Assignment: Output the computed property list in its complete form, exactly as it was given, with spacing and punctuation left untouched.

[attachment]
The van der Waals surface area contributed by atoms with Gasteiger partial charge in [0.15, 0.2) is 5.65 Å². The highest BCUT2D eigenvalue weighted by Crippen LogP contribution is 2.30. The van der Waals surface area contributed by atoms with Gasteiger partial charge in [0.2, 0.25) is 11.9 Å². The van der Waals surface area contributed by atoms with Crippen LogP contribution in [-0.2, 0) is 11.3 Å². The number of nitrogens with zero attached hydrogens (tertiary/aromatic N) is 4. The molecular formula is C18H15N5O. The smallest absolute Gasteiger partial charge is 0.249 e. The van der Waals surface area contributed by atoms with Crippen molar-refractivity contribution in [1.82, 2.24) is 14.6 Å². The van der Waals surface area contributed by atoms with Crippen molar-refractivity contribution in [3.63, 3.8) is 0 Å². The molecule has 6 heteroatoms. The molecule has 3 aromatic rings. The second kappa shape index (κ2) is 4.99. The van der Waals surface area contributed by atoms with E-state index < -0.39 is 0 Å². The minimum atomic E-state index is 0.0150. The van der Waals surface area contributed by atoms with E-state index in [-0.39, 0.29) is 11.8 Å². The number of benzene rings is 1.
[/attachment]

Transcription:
The van der Waals surface area contributed by atoms with Gasteiger partial charge in [0.15, 0.2) is 5.65 Å². The highest BCUT2D eigenvalue weighted by Crippen LogP contribution is 2.30. The van der Waals surface area contributed by atoms with Gasteiger partial charge in [0.2, 0.25) is 11.9 Å². The van der Waals surface area contributed by atoms with Crippen LogP contribution in [-0.2, 0) is 11.3 Å². The number of nitrogens with zero attached hydrogens (tertiary/aromatic N) is 4. The molecular formula is C18H15N5O. The smallest absolute Gasteiger partial charge is 0.249 e. The van der Waals surface area contributed by atoms with Crippen molar-refractivity contribution in [1.82, 2.24) is 14.6 Å². The van der Waals surface area contributed by atoms with Crippen molar-refractivity contribution in [3.63, 3.8) is 0 Å². The molecule has 6 heteroatoms. The molecule has 3 aromatic rings. The second kappa shape index (κ2) is 4.99. The van der Waals surface area contributed by atoms with E-state index < -0.39 is 0 Å². The minimum atomic E-state index is 0.0150. The van der Waals surface area contributed by atoms with E-state index in [-0.39, 0.29) is 11.8 Å². The number of benzene rings is 1.